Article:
Tuesday, 18 August 2015

Battle of Britain

On the BBC news this morning it was reported that there was going to be:
Battle of Britain: Flypast for 75th anniversary of 'Hardest Day'
Prime Minister Mr Winston Churchill stated on the 20th August 1940 in the House of Commons two days after the “Hardest day” the following:
We hope, we believe that we shall be able to continue the air struggle indefinitely and as long as the enemy pleases, and the longer it continues the more rapid will be our approach, first towards that parity, and then into that superiority in the air, upon which in a large measure the decision of the war depends. The gratitude of every home in our Island, in our Empire, and indeed throughout the world, except in the abodes of the guilty, goes out to the British airmen who, undaunted by odds, unwearied in their constant challenge and mortal danger, are turning the tide of world war by their prowess and by their devotion. Never in the field of human conflict was so much owed by so many to so few. All hearts go out to the fighter pilots, whose brilliant actions we see with our own eyes day after day, but we must never forget that all the time, night after night, month after month, our bomber squadrons travel far into Germany, find their targets in the darkness by the highest navigational skill, aim their attacks, often under the heaviest fire, often with serious loss, with deliberate, careful discrimination, and inflict shattering blows upon the whole of the technical and war-making structure of the Nazi power.

Monday, 17 August 2015

Provincial workhouses

When working with the House of Lords parliamentary papers I keep coming across some wonderful gems and very thought-provoking facts, I think this one in particular is enthralling in a rather gruesome way.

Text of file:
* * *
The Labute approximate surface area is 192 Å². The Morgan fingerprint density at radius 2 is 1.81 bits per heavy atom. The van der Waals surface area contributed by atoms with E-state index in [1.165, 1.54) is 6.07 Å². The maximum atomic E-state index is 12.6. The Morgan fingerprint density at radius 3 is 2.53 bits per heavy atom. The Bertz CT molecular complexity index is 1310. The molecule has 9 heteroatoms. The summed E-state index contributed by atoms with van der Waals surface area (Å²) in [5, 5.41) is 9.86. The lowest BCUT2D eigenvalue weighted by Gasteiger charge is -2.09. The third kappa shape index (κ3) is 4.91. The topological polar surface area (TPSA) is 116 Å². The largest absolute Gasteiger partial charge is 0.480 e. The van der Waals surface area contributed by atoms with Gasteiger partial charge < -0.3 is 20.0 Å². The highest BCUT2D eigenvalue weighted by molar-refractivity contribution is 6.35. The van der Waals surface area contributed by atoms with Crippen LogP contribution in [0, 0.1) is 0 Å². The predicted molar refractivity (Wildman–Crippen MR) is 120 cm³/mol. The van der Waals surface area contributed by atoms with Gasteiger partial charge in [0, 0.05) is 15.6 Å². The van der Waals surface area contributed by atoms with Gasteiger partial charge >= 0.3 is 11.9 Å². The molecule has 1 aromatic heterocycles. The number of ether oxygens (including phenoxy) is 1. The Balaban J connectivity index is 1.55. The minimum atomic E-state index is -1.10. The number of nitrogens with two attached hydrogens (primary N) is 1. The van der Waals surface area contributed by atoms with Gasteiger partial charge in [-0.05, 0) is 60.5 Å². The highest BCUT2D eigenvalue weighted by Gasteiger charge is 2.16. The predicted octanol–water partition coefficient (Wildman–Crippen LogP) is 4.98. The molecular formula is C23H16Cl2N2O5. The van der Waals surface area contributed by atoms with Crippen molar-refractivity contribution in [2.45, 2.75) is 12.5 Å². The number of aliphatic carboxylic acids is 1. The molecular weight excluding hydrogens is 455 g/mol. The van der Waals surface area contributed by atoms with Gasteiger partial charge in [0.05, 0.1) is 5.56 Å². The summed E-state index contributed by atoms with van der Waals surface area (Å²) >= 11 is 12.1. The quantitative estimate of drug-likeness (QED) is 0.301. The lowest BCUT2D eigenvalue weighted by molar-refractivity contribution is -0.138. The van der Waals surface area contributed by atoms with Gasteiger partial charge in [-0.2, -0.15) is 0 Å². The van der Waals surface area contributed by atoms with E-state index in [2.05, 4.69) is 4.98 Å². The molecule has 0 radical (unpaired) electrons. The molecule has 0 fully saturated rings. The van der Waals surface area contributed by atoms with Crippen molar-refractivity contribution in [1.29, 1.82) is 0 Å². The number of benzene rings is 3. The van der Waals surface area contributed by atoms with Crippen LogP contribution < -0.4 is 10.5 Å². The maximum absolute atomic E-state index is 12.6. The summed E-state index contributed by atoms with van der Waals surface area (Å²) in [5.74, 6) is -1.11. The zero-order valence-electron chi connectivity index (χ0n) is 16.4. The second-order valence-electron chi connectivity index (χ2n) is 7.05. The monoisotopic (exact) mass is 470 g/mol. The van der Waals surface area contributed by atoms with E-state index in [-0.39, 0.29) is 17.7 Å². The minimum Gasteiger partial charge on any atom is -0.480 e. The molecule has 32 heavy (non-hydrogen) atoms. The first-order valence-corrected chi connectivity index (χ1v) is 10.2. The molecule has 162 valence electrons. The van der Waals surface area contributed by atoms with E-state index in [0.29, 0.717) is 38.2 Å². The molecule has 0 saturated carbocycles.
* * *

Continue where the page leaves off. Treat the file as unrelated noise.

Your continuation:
“Offensive and disagreeable – there are three classes of cases which should be treated under this head and placed in separate wards, viz., the cases of old people who involuntarily pass their urine when in bed, or when dressed ; those of comparatively recent sore legs, in which offensive discharges still occur ; and those, as cancer of the face, in which not only the discharges are offensive, but the appearance of the person is exceedingly repulsive to others.  The rule should be rigidly maintained that cases which are offensive to others should not be mixed with ordinary cases.
This is an extract taken from a report by Dr Edward Smith dated the 15th day of April 1867 after visiting certain workhouses.  He is reporting upon the sufficiency of the existing arrangements for the care and treatment of the sick poor in these workhouses.
The report covers and goes into great depth on
·         dealing with the sick with different illnesses, like the itch
·         the officers in charge of the sick
·         the nurses
·         the medical officers
·         the character and construction of sick wards
·         furniture and medical appliances.
This report is full of fascinating information on the state of the workhouse. The appendix is very detailed and all his observations of the individual workhouses he visited are recorded in minute detail. It can be found in vol. XVIII session 1867-68 paper number 48.
It is another example of the remarkable reports to be found in the House of Lords parliamentary papers.